On Mondays I usually take the bus to Budapest, the largest city in Hungary and its capitol. The national church offices of the Evangelical Lutheran Church in Hungary (ELCH) are located on Ulloi Ut (think Higgins Road in Chicago for the ELCA). This is where much of the church administration happens, including the central offices for all the diaconal ministries, the Lutheran schools, international and ecumenical relationships, finances, communications, and publishing. I work on this blog and on the English ELCH webpage as part of my work here. I also help with conversational English.
At the national offices I meet weekly with an English conversation group to help them improve their spoken English. There is also a German conversation group, since much of the shared work of European churches happens in English and German. Some people are preparing to take their next language proficiency exam. Others just want to be more able to converse with visitors or answer phone calls. They are thoughtful, interesting, creative, and delightful people. I wish you could meet each of them. I also meet individually with some department heads whose work requires an even better command of the language. I am privileged to get to know the inner workings of this church by getting to know its leaders.
One of the structural ways that the ELCH is different from the ELCA is that there is a lay person in an equivalent position to every clergy position. One lay person serves as the equivalent to the Presiding Bishop and has just as much influence. Each of the deans of the county conferences (LMK), and each of the three bishops has a lay counterpart. Like us, each congregation has a church council, called the presbyterium, and one person from that groups is the lay leader in parallel to the pastor. These are church leaders who have a great deal of responsibility in decision-making and setting the vision for the church. I have been blessed to get to know some of them. They do their work with grace and faithfulness.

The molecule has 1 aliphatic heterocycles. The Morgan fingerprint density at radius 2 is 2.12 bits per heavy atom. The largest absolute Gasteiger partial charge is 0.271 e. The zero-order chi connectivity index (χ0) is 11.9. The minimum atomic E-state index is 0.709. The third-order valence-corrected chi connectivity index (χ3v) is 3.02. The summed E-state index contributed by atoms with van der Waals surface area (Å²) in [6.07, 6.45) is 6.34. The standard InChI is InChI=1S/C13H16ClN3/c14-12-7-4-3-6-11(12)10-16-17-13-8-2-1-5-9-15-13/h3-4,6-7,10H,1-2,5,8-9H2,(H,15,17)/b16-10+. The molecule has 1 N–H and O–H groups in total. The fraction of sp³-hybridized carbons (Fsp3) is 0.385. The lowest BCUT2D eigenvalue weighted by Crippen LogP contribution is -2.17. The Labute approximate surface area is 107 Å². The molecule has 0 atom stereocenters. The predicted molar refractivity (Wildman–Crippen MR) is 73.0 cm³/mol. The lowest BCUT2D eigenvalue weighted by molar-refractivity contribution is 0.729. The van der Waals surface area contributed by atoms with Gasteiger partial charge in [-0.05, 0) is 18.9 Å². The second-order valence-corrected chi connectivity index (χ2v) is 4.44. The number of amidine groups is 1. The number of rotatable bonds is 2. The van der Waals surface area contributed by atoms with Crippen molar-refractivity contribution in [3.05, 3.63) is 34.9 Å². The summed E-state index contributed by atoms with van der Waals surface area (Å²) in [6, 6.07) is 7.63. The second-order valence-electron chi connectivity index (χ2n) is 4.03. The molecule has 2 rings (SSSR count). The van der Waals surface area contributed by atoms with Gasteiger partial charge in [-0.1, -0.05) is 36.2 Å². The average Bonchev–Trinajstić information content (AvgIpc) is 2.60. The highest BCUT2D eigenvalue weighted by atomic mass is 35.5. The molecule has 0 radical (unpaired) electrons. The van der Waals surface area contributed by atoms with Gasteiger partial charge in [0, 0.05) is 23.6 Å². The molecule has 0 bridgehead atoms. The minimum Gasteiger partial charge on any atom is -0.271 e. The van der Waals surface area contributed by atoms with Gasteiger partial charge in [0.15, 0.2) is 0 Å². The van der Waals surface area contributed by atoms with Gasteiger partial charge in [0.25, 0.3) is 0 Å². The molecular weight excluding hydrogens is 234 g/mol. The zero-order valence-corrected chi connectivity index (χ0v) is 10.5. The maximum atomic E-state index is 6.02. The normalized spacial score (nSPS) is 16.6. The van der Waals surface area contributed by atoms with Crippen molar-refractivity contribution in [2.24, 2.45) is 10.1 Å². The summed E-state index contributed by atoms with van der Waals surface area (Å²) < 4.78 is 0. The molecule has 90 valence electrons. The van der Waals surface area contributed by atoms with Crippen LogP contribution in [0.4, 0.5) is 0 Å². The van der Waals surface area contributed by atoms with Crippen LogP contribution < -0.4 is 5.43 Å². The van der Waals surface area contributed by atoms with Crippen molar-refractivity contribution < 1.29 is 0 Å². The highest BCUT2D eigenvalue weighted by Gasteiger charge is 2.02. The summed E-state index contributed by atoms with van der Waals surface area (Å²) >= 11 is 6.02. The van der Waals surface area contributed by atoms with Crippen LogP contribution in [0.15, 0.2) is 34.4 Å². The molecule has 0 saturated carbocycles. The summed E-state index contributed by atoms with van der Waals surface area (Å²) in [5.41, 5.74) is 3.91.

The church in Hungary faces many of the same challenges that we face in the ELCA. Many of the congregations are aging. Many of the buildings will need expensive maintenance and repairs very soon. There may not be enough pastors to serve all the congregations. Many of the pastors are stretched too thin and face burn-out. How do we share the gospel with the next generation? How can our churches respond to the diversity of our world? How will we speak and act on issues of justice and peace? We need the wisdom of our church leaders and God’s guidance during this time of transition in church and society. Let us keep all our church leaders in our prayers.
“Obey your leaders and submit to them, for they are keeping watch over your souls and will give an account. Let them do this with joy and not with sighing—for that would be harmful to you. Pray for us; we are sure that we have a clear conscience, desiring to act honorably in all things. I urge you all the more to do this, so that I may be restored to you very soon. Now may the God of peace, who brought back from the dead our Lord Jesus, the great shepherd of the sheep, by the blood of the eternal covenant, make you complete in everything good so that you may do his will, working among us that which is pleasing in his sight, through Jesus Christ, to whom be the glory forever and ever. Amen.” Hebrews 13:17-21